I honestly do not feel much like writing a politically charged piece this week.
After all, I have spent this week in an idyllic New Hampshire setting, teaching and exploring biblical Psalms with a group ranging in age from octogenarians to twenty-somethings, amid a retreat full of families and friends, veteran attendees and newcomers, full of song and amity, inclusiveness and wholesome sensibilities, and what could be wrong with the world?
I don’t feel like writing a politically charged piece. But, on the one hand, here comes this week’s double barrel Torah-reading, with vengeance and extirpation, instructions for conquest and dispossession:
In the first of this week’s readings, it is not enough for Moses and for God that the Israelites slay every adult male Midianite in retribution for that nation’s hostility and take the women and children of the Midianites captive (Numbers 31:9), but Moses rebukes the people for sparing the women and children and commands them to “slay every male among the children, and slay also every woman who has known a man” (Numbers 31:17), one of the most horrifying moments in our ancient narrative. And in the second of the week’s paired portions, the Israelites, still wandering toward Canaan, are warned about the people they will find inhabiting their ancestral, promised country, “If you do not dispossess the inhabitants of the land, those whom you allow to remain shall be stings in your eyes and thorns in your sides, and they shall harass you in the land in which you live, so that it will come to pass that I [God] do to you what I set out to do to them” (Numbers 33:55).
On the one hand there is that, and it comes just as we start the Hebrew month in which we commemorate the ancient destructions, twice over, of Jerusalem, by Babylonia and by Rome. And on the other hand there is a headline and a story that has irked me all week long, as it has popped up again and again in various digital news-feeds, from the realm of movies and popular culture:
“Social Justice Warriors Loved ‘Wonder Woman’ Star, Until They Learned This About Her” goes one version – ‘This’ being that Gal Gadot is an Israeli who has served in her country’s military. “Superstar in the making Gal Gadot has now come under fire,” says one news outlet among many fanning up the flames, “after she revealed that not only is she Israeli, she’s proud of that fact.”
What I detest in the tweets and posts behind these stories is the effort to criminalize the Israeli movie star’s nationality itself. This is an aim especially salient in a week when the Palestinian Authority, reportedly, is gearing up to mount a lawsuit against the United Kingdom over the 1917 Balfour Declaration.
The Balfour Declaration, to remember, was a British policy paper that opened the way toward the creation of the modern State of Israel, and toward a two state Arab and Jewish paradigm for the geographical area that, before being a Mandate of the United Kingdom, had been a Sanjak of the Turkish Ottoman Empire, a district of the Umayyad and Abassid Caliphates, a province of the Byzantine Empire, a territory under direct administration of the Roman Senate, a Jewish dominion in revolt against Rome, a vassal Tetrarchy ruled by Herod the Great and his successors, a kingdom of Levitical Priest-Monarchs, a bone of contention between the Seleucid and Ptolemaic heirs to Alexander’s empire, a satrapy of the Persian Empire in which Jews were allowed to rebuild their ancient Temple of Solomon, which had been destroyed in that place by Nebuchadnezzar of Babylonia, long after Assyria had overrun Israel’s northern tribes – and that’s grossly to simplify the timeline.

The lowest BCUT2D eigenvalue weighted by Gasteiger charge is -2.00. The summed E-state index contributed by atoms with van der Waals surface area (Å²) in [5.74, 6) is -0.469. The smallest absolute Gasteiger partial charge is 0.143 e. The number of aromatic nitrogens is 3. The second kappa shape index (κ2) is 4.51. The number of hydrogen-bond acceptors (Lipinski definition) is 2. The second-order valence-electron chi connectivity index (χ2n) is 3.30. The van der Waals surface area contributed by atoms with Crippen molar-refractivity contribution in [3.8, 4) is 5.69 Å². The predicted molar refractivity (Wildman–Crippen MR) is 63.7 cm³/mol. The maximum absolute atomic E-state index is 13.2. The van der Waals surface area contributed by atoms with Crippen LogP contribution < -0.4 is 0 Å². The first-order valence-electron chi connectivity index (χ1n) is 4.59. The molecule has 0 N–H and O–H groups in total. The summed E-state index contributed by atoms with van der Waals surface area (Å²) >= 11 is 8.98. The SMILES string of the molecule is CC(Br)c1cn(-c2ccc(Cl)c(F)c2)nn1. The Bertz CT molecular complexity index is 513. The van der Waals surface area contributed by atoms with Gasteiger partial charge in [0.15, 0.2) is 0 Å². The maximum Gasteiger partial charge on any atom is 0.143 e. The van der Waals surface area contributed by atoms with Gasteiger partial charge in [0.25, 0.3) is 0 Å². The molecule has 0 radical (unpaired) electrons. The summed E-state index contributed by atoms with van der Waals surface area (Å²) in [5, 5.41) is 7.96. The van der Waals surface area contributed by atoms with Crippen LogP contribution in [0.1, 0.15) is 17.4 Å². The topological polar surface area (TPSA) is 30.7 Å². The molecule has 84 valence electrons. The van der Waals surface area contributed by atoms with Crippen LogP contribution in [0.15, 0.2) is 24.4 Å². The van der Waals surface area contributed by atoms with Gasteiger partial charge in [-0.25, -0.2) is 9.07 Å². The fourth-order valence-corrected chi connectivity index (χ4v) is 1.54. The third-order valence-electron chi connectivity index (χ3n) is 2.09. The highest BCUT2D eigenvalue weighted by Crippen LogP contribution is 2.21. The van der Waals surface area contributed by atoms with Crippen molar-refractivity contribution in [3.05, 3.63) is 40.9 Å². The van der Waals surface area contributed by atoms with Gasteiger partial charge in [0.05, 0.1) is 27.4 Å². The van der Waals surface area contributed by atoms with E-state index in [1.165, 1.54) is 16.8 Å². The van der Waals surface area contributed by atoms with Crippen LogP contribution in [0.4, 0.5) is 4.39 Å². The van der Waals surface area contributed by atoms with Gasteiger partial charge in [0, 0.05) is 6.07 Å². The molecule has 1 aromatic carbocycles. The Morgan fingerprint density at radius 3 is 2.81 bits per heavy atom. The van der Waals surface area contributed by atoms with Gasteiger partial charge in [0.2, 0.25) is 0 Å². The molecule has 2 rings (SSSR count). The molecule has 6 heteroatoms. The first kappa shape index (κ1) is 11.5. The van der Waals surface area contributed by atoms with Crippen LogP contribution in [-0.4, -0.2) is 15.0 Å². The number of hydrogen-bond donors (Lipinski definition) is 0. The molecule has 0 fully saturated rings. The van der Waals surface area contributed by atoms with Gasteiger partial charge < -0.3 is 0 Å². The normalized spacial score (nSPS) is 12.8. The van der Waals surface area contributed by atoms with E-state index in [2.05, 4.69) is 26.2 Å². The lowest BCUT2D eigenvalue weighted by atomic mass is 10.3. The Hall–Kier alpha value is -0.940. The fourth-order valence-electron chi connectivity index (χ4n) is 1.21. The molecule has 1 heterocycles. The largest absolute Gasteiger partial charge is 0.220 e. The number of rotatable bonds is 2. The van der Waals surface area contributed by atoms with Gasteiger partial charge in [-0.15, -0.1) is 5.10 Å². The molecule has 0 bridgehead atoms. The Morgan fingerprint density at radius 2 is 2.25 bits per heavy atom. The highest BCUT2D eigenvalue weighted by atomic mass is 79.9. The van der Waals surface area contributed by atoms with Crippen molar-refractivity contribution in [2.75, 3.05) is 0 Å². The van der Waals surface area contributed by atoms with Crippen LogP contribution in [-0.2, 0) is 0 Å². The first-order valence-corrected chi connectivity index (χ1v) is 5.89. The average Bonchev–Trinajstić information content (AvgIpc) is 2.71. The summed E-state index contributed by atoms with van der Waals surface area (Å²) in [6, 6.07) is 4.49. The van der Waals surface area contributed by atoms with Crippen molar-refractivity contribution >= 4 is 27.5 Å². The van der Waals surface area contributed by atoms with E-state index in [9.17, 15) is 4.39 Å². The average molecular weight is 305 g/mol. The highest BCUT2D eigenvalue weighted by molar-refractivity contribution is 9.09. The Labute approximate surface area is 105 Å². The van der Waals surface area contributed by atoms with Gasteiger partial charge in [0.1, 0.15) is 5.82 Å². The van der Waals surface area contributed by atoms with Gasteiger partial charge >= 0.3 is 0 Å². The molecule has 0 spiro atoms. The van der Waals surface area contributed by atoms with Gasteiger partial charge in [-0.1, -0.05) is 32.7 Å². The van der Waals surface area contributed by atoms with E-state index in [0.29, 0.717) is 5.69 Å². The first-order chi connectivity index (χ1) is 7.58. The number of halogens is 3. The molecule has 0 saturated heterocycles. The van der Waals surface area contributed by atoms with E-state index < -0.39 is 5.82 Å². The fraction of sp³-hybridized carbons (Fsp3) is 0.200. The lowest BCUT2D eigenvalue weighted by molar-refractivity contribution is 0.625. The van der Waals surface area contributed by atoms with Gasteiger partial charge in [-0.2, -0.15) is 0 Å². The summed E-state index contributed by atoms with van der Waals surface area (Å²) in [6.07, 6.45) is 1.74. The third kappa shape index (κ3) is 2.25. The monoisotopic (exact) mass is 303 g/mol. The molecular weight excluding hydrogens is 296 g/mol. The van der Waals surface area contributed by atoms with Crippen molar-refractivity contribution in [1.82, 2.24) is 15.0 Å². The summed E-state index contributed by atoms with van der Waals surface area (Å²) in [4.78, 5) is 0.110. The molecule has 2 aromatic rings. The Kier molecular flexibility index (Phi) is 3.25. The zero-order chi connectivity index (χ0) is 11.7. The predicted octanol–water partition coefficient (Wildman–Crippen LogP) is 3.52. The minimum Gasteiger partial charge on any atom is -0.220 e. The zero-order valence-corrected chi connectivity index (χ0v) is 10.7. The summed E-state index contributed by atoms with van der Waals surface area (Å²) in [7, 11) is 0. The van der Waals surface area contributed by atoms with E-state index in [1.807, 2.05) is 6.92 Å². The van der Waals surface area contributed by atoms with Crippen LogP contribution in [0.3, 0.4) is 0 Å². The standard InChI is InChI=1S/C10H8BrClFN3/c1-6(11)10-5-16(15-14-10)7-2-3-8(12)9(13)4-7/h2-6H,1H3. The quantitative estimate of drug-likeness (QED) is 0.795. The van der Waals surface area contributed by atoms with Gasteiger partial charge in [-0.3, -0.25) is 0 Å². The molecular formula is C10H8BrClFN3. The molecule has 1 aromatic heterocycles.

Most distasteful is the apparent conceit of purity with which Gadot is vilified for being Israeli by Anglos living in, for example, my own home city of Toronto (an Iroquois name for a place where that nation displaced the Wyandot people and were run out by the Mississauga, in turn to be overrun by Europeans) and the place where I live now, Massachusetts (Wampanoag, Narragansett, Nipmuc, Pocomtuc, Mahican, and Massachusett).
I am not saying that one history of displacement renders another unproblematic. I am also not excusing far right wing factions in Israel for invoking biblical chapters like Numbers 31 and 33 as some kind of divine carte blanche for holding the entire modern state, with all its pluralistic promise, hostage to an apocalyptic vision of totally restoring King David’s ancient realm.
What I am saying is that peacemaking is done among the peoples who are in a place when the resolve to make peace rises – usually after a long history of multiple narrative threads. I have admired heroic peacemaking endeavors in our times. And it is difficult to imagine that a more widespread and true willingness among her neighbors to countenance the existence of an Israel would not have made it very hard, if not impossible, long since, for zero sum extremists to prevail over pluralists, as perennially and increasingly is a hazard in Israel’s and the region’s politics.
For those who treasure ancient heritage, there is more than enough grist to keep the mills of ages-old tribal blood feud running ad infinitum. But we must do better than that, our neighbors and we all – we must learn to treasure and transcend, strengthening pride and integrity in who we are with faith that ancient heritage is meant to inspire and impel us forward, to do even better than we have managed and envisioned before.